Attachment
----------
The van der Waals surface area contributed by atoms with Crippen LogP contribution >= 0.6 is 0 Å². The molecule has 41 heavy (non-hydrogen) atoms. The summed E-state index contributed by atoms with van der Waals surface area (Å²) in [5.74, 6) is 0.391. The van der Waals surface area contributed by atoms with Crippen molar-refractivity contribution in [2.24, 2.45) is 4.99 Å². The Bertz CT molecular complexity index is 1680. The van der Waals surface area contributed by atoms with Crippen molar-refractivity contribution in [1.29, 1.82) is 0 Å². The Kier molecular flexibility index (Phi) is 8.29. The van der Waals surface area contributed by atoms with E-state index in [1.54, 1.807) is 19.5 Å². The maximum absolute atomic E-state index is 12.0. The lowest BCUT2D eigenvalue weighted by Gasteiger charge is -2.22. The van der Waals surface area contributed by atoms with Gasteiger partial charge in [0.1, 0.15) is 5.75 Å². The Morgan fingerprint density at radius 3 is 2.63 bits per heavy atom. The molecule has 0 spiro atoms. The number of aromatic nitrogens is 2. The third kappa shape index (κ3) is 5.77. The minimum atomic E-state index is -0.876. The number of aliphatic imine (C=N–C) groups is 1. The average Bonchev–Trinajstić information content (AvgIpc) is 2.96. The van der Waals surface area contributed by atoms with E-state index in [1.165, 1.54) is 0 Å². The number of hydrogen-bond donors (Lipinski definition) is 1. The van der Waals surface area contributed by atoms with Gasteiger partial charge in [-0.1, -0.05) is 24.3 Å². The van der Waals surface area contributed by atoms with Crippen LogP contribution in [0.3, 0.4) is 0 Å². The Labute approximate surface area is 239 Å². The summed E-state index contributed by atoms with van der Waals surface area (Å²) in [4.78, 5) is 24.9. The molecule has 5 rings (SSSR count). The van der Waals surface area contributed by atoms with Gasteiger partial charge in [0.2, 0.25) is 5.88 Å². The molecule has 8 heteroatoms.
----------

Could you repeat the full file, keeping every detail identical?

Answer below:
The van der Waals surface area contributed by atoms with Crippen LogP contribution >= 0.6 is 0 Å². The molecule has 41 heavy (non-hydrogen) atoms. The summed E-state index contributed by atoms with van der Waals surface area (Å²) in [5.74, 6) is 0.391. The van der Waals surface area contributed by atoms with Crippen molar-refractivity contribution in [2.24, 2.45) is 4.99 Å². The Bertz CT molecular complexity index is 1680. The van der Waals surface area contributed by atoms with Crippen molar-refractivity contribution in [1.29, 1.82) is 0 Å². The Kier molecular flexibility index (Phi) is 8.29. The van der Waals surface area contributed by atoms with E-state index in [1.54, 1.807) is 19.5 Å². The maximum absolute atomic E-state index is 12.0. The lowest BCUT2D eigenvalue weighted by Gasteiger charge is -2.22. The van der Waals surface area contributed by atoms with Gasteiger partial charge in [0.1, 0.15) is 5.75 Å². The Morgan fingerprint density at radius 3 is 2.63 bits per heavy atom. The molecule has 0 spiro atoms. The number of aromatic nitrogens is 2. The third kappa shape index (κ3) is 5.77. The minimum atomic E-state index is -0.876. The number of aliphatic imine (C=N–C) groups is 1. The average Bonchev–Trinajstić information content (AvgIpc) is 2.96. The van der Waals surface area contributed by atoms with E-state index in [1.165, 1.54) is 0 Å². The number of hydrogen-bond donors (Lipinski definition) is 1. The van der Waals surface area contributed by atoms with Gasteiger partial charge in [-0.1, -0.05) is 24.3 Å². The van der Waals surface area contributed by atoms with Crippen LogP contribution in [0.3, 0.4) is 0 Å². The Labute approximate surface area is 239 Å². The summed E-state index contributed by atoms with van der Waals surface area (Å²) in [4.78, 5) is 24.9. The molecule has 5 rings (SSSR count). The van der Waals surface area contributed by atoms with Gasteiger partial charge in [0.2, 0.25) is 5.88 Å². The molecule has 8 heteroatoms.